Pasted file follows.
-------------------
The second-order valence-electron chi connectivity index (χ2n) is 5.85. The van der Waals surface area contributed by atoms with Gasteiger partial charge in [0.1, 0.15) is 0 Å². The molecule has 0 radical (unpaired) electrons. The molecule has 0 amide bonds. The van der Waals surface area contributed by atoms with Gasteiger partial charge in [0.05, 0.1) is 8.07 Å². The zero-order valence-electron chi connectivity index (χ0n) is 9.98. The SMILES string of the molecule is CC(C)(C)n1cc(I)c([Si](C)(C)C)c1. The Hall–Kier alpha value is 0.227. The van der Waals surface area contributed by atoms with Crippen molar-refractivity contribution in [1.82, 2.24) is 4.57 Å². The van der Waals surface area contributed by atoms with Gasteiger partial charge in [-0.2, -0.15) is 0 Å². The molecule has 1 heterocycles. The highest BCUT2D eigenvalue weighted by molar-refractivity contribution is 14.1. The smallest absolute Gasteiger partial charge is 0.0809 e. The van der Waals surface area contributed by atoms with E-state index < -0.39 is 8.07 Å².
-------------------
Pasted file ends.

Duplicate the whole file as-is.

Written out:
The second-order valence-electron chi connectivity index (χ2n) is 5.85. The van der Waals surface area contributed by atoms with Gasteiger partial charge in [0.1, 0.15) is 0 Å². The molecule has 0 radical (unpaired) electrons. The molecule has 0 amide bonds. The van der Waals surface area contributed by atoms with Gasteiger partial charge in [0.05, 0.1) is 8.07 Å². The zero-order valence-electron chi connectivity index (χ0n) is 9.98. The SMILES string of the molecule is CC(C)(C)n1cc(I)c([Si](C)(C)C)c1. The Hall–Kier alpha value is 0.227. The van der Waals surface area contributed by atoms with Crippen molar-refractivity contribution in [1.82, 2.24) is 4.57 Å². The van der Waals surface area contributed by atoms with Gasteiger partial charge in [-0.2, -0.15) is 0 Å². The molecule has 1 heterocycles. The highest BCUT2D eigenvalue weighted by molar-refractivity contribution is 14.1. The smallest absolute Gasteiger partial charge is 0.0809 e. The van der Waals surface area contributed by atoms with E-state index < -0.39 is 8.07 Å².